As Steve Titch discusses below, Google and Verizon, two of the leading antagonists in the long-running drama over FCC net neutrality regulation, may be about to call a truce. According to numerous media reports, the two firms have or soon will agree to a compromise framework for regulation, which would provide for a limited degree of regulation by the FCC.
The exact provisions of the compromise are unclear. Reportedly, however, the plan would ban Internet access providers such as Verizon from blocking content outright, while allowing them to offer prioritized service for a fee. The provisions would not apply to wireless Internet access, which would be kept mostly free of regulation.
While Google and Verizon have long been adversaries on this issue, it’s been no secret that the two have been working together to craft out common ground. The two in fact, filed joint comments in the FCC’s rulemaking on the issue earlier this year, and the CEOs of the two firms even jointly authored a Wall Street Journal op-ed on broadband policy.
The incentives for both are clear. With federal courts earlier this year rebuffing the FCC’s attempts to impose regulation, it was no doubt clear to Google that nothing could happen without a compromise. Moreover, the “big is bad” tenor of the debate no doubt gave Google – one of the largest firms in our galaxy – reason to rethink. For Verizon, a deal would provide some policy certainty, much-needed given the vast investments in broadband it is making. And since the firm has always disavowed any desire to block wireline content, the new rules would come at little apparent cost.
For many die-hard neutrality regulation purists, the reported deal was seen as a Category 5 catastrophe. “Google Decides It Can Be Evil,” read one post on the Daily Kos. “The End of the Internet as We Know It,” wrote the always-understated Josh Silver of Free Press.
But the despair on the Left doesn’t necessarily mean this is a big victory for the free market. Far from it. For starters, the deal would give the FCC clear authority – which it does not now have – to oversee Internet service. Even if this were limited to outright blocking of content and not other form of network management, there is reason for concern. In 2008, remember, the FCC found Comcast liable for “blocking” BitTorrent traffic, even though that blocking was incidental and temporary.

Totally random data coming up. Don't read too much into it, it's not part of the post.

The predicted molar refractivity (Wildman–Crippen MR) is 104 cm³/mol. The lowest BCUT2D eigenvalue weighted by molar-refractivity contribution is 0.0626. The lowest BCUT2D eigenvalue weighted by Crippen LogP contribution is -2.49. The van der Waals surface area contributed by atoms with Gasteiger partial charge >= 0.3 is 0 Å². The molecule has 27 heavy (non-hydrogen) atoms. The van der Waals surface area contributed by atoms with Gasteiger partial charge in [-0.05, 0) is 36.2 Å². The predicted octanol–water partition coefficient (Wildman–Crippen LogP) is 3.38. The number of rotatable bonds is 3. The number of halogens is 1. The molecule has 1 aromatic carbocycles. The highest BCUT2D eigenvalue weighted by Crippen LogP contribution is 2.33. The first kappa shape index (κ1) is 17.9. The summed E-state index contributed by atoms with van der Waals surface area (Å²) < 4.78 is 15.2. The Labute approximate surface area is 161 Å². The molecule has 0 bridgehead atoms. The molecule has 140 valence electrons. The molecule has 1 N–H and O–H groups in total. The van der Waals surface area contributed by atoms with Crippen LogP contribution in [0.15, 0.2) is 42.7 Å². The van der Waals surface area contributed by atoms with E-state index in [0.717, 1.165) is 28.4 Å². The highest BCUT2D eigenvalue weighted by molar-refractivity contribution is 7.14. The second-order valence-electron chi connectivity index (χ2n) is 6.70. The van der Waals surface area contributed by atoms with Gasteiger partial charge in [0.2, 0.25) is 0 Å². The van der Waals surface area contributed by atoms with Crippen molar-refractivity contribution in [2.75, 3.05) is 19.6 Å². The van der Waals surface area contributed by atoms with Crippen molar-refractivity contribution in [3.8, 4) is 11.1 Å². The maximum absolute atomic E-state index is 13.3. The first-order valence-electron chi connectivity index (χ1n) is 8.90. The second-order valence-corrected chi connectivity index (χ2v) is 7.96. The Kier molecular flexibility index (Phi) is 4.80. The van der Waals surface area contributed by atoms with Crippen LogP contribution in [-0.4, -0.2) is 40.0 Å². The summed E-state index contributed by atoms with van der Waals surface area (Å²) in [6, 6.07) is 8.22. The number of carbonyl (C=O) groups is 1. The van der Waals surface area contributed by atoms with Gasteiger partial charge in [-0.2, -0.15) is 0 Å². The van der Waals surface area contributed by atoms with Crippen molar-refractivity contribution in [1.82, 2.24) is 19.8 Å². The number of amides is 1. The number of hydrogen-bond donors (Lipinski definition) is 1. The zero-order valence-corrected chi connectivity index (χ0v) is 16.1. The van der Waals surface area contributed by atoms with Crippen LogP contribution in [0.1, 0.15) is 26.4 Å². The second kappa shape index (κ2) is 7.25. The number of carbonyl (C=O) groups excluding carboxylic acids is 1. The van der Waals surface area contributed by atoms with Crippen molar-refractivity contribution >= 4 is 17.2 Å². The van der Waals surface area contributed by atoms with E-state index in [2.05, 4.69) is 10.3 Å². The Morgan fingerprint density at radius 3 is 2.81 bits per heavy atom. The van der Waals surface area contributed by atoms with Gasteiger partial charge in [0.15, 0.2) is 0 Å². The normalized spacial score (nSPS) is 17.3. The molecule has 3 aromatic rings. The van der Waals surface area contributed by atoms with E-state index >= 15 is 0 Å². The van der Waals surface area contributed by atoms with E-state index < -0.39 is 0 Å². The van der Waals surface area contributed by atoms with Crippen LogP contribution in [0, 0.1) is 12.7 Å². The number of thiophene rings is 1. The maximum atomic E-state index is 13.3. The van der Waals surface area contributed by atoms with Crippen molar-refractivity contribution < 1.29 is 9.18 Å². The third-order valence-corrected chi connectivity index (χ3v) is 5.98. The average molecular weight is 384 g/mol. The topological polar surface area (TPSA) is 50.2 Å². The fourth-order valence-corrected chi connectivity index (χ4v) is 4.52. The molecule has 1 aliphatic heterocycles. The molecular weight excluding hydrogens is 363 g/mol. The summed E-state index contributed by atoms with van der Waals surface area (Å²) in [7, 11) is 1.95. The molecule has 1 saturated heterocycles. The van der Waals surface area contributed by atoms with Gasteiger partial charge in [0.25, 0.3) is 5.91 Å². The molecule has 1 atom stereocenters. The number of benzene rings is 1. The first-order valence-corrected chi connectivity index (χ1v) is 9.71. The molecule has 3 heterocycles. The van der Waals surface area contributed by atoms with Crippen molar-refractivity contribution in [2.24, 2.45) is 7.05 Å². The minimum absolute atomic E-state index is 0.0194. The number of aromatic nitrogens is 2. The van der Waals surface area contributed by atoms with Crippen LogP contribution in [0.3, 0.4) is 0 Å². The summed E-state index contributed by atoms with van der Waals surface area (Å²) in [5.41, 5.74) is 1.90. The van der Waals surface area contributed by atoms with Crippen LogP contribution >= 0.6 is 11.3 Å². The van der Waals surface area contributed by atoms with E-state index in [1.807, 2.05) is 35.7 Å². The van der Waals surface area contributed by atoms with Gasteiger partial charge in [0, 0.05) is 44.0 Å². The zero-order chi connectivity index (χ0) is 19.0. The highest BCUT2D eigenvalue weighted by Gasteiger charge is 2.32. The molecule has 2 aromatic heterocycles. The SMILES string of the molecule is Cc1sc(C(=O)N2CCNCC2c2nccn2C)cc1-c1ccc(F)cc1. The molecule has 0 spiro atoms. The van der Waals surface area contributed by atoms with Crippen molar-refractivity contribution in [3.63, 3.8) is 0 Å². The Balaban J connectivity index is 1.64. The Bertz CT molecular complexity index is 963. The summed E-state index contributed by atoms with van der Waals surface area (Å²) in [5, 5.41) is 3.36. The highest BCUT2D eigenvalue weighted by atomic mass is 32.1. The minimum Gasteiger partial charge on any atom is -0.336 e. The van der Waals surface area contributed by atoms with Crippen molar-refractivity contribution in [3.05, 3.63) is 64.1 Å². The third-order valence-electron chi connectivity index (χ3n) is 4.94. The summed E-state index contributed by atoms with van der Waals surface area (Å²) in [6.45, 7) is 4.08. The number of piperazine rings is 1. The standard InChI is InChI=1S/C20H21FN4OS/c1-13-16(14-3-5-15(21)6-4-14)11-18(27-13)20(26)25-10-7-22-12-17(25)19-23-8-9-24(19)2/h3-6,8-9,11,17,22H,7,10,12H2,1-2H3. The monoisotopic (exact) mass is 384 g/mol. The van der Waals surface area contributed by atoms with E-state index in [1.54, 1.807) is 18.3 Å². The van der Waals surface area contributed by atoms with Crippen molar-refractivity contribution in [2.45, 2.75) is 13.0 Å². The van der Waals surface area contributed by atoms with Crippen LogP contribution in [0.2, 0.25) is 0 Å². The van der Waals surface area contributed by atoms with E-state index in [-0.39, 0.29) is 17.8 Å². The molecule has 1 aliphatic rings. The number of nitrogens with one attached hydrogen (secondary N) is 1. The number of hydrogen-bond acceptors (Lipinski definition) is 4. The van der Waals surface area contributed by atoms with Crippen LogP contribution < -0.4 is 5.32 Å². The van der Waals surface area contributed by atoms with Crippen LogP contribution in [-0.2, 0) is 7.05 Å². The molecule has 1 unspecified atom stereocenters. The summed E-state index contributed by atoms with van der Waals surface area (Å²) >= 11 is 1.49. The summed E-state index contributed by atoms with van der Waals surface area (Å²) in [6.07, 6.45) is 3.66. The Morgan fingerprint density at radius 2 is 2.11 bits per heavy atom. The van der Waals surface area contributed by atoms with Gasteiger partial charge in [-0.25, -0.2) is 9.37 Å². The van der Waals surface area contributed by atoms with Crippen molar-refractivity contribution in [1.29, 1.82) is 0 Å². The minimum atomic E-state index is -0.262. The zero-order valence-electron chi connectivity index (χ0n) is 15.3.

Secondly, it is unclear how an exemption for wireless service would be crafted. But such mode-specific rules tend not to cope well in the ever-changing wireless world. It may seem easy today to differentiate the two, but what happens in the future? Most “wireless” traffic even today travel by wire as least some part of the way. What happens if the two are intermixed further? Does it matter if the services are marketed together? Or if the distinction is made invisible to the user?
Whatever, if anything is eventually agreed to by Google and Verizon, it is unlikely that the long-running Net Neutrality show will end anytime soon. Over the past few weeks, FCC chairman Julius Genachowski has been facilitating talks among a broader group of interested parties on net neutrality. There’s no reason to believe that an agreement between Google and Verizon would be accepted by that broader group, at least not without considerable changes. AT&T, for instance, has already made it clear that it is not a party to any deal. In addition, it’s nearly certain that any plan would have to be approved by Congress, which in the past has been a virtual black hole for telecommunications reform proposals.
The lawyers and lobbyists who have built their careers out of working this issue can rest easy. For good or bad, the net neutrality debate is not ending anytime soon.